Dear Father Angelo,
I would like to ask you why in hell there is also the “pain of sense” (sensory pain) and not just the pain of loss. If someone decides out of his/her own free choice to move away from God why is s/he supposed to be punished also by “fire” and not just by the absence of the Lord?
Thank you in advance,
The priest’s answer
- Saint Augustine defines sin as a turning away from God and a disordered turning towards creatures (aversio a Deo et conversio ad creaturas).
Well, since sin ecompasses these two components, theologians distinguish two pains. One is negative, consisting in the deprivation of God, and the other is positive, namely the pain of sense.
- Here is what Saint Thomas Aquinas thinks about the matter:
Punishment is proportionate to sin. Now sin comprises two things. First, there is the turning away from the immutable good, which is infinite, wherefore, in this respect, sin is infinite. Secondly, there is the inordinate turning to mutable good. In this respect sin is finite, both because the mutable good itself is finite, and because the movement of turning towards it is finite, since the acts of a creature cannot be infinite. Accordingly, in so far as sin consists in turning away from something, its corresponding punishment is the “pain of loss,” which also is infinite, because it is the loss of the infinite good, i.e. God. But in so far as sin turns inordinately to something, its corresponding punishment is the “pain of sense,” which is also finite. (Summa Theologiae, I-II, 87, 4.)
- The Quicumque vult, also called the Athanasian Creed, while affirming the existence and eternity of hell, also declares the eternity of the pain of sense: “they that have done good shall go into life everlasting; and they that have done evil, into everlasting fire. This is the catholic faith; which except a man believes truly and firmly, he cannot be saved. Amen”.
- The Athanasian creed is very long and it is greatly important for Catholic faith. It dates back to the IV century. Before the present liturgical reform it would be recited on Sundays in the Prima or First Hour, that is now suppressed.
- Concerning the nature of this pain, which is certain, theologians express their views quite hesitatingly. Saint Augustine says that nobody can know exactly the nature of the fire of hell, unless they have a special divine revelation (De Civitate Dei, 20,16).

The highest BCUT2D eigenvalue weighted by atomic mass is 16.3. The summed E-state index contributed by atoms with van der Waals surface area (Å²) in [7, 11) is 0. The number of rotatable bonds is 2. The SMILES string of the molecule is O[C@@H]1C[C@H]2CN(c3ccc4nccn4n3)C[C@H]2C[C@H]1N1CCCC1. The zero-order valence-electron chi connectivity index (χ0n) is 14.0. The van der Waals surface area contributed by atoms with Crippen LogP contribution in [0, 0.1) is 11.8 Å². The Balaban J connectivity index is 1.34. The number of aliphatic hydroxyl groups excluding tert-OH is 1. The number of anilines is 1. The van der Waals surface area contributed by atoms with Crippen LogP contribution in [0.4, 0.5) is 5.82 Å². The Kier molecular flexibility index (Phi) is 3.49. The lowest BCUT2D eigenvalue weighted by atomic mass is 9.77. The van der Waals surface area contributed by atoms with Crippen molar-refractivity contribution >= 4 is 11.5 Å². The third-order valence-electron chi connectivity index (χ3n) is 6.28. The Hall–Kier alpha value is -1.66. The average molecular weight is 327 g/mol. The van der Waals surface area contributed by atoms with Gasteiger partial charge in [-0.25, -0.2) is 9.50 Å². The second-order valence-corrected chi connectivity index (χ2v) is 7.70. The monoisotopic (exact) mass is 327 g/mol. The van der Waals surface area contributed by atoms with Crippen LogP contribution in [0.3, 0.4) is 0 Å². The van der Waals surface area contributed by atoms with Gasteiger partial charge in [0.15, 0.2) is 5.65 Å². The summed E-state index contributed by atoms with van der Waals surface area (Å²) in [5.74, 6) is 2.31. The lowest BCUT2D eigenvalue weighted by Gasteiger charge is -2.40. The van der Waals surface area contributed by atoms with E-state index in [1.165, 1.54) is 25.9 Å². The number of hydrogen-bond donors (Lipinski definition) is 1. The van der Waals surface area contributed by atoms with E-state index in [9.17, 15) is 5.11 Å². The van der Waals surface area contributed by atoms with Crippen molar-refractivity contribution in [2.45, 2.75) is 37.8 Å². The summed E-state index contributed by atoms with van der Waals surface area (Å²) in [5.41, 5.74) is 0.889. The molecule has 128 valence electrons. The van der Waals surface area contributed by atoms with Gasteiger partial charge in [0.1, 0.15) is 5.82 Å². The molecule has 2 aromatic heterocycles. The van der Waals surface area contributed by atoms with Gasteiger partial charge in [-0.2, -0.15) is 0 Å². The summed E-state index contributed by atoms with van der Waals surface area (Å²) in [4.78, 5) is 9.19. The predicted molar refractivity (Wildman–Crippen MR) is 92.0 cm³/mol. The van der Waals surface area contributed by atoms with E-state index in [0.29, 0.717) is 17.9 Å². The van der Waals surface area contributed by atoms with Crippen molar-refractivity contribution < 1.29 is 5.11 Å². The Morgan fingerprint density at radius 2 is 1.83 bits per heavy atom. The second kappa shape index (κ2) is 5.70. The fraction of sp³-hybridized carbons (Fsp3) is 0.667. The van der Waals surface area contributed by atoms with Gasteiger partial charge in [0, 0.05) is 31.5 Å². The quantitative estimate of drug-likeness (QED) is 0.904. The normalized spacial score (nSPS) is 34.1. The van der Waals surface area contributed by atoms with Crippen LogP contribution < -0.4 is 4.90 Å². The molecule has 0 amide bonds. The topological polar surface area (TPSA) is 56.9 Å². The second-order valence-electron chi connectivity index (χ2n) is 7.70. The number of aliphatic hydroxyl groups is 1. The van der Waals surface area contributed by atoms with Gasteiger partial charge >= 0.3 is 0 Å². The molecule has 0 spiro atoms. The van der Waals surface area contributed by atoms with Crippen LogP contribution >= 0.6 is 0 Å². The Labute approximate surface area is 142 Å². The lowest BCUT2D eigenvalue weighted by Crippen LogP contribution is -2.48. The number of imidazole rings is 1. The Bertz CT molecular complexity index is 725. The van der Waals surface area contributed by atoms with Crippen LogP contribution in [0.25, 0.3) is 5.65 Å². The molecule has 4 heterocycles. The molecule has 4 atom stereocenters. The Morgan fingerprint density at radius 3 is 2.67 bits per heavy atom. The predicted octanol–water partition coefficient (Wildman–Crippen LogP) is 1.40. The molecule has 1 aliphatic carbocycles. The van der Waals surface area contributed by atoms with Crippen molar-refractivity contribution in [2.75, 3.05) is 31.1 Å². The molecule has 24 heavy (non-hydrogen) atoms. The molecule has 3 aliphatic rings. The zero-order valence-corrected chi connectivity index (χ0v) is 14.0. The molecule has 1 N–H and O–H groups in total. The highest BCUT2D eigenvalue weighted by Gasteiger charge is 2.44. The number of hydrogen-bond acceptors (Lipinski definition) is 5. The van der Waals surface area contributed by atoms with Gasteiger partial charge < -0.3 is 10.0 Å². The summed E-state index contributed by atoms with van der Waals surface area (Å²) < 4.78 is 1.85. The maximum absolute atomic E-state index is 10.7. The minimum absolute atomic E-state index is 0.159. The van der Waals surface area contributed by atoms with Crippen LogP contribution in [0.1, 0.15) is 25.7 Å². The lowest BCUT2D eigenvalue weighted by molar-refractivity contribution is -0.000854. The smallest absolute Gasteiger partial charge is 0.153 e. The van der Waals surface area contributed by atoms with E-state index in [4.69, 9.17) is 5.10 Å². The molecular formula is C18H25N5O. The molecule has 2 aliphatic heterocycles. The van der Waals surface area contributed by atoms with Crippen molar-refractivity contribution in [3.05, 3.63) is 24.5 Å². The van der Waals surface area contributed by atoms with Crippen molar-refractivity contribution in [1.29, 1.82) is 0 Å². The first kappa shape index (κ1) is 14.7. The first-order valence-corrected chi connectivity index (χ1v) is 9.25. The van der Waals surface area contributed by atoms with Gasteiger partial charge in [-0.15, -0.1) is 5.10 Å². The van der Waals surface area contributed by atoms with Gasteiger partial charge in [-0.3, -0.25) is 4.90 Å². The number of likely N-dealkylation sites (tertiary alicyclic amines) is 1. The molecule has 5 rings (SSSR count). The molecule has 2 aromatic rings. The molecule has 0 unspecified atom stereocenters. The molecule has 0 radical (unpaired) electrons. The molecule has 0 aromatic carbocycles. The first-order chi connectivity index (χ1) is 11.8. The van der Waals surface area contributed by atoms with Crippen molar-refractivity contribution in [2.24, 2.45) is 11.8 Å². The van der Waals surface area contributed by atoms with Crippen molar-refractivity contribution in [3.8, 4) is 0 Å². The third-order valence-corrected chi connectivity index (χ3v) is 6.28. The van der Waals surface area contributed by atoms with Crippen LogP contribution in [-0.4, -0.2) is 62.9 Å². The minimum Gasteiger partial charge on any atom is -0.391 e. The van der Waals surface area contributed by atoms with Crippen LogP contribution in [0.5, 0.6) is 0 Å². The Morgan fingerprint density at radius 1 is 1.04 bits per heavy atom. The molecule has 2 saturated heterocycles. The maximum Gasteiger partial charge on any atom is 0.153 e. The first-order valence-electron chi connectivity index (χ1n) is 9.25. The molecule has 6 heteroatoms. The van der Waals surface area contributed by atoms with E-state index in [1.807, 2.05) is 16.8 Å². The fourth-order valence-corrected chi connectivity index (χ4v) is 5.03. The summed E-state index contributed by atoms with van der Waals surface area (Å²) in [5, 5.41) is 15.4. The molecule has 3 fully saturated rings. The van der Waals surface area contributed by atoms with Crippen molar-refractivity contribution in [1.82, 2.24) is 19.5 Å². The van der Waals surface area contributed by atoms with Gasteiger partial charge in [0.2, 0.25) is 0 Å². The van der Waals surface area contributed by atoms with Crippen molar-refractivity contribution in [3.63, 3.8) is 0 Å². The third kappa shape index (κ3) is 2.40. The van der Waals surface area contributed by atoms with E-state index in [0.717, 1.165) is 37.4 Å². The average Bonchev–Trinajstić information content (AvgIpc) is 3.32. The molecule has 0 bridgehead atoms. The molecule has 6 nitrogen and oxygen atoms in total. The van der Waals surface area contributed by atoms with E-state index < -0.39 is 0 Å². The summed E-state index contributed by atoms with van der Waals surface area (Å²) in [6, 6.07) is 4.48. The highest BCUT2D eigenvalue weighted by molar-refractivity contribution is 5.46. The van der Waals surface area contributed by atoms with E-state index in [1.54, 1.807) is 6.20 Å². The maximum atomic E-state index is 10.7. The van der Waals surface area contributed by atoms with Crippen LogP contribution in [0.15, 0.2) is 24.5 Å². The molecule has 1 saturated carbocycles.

Saint Thomas Aquinas says that “the pain of a suffering, separated soul belongs to the state of future condemnation, which exceeds every evil of this life, just as the glory of the saints surpasses every good of the present life” (Summa theologiae, III, 46, 6, ad 3).
- To explain how a damned soul, which is spiritual, can suffer the pain of sense, Saint Thomas reports Saint Julian, bishop of Toledo, says. Peter the Lombard, also called the Magister Sententiarum, expresses Saint Julian’s thinking: “if the incorporeal soul of man is held by the body during his lifetime, why should it not be held by fire after life” (Book of Sentences, 4th, 44, 7). Saint Thomas then concludes:
we must unite all the aforesaid modes together, in order to understand perfectly how the soul suffers from a corporeal fire: so as to say that the fire of its nature is able to have an incorporeal spirit united to it as a thing placed is united to a place; that as the instrument of Divine justice it is enabled to detain it enchained as it were, and in this respect this fire is really hurtful to the spirit, and thus the soul seeing the fire as something hurtful to it is tormented by the fire. Hence Gregory (Dial. iv, 29) mentions all these in order, as may be seen from the above quotations. (Supplement to the Summa Theologiae, 70, 3).
While wishing you to see the nature of this fire only from heaven, I assure you of my prayer and I bless you.
Translated by Alessandra N.
Verified by Tom D.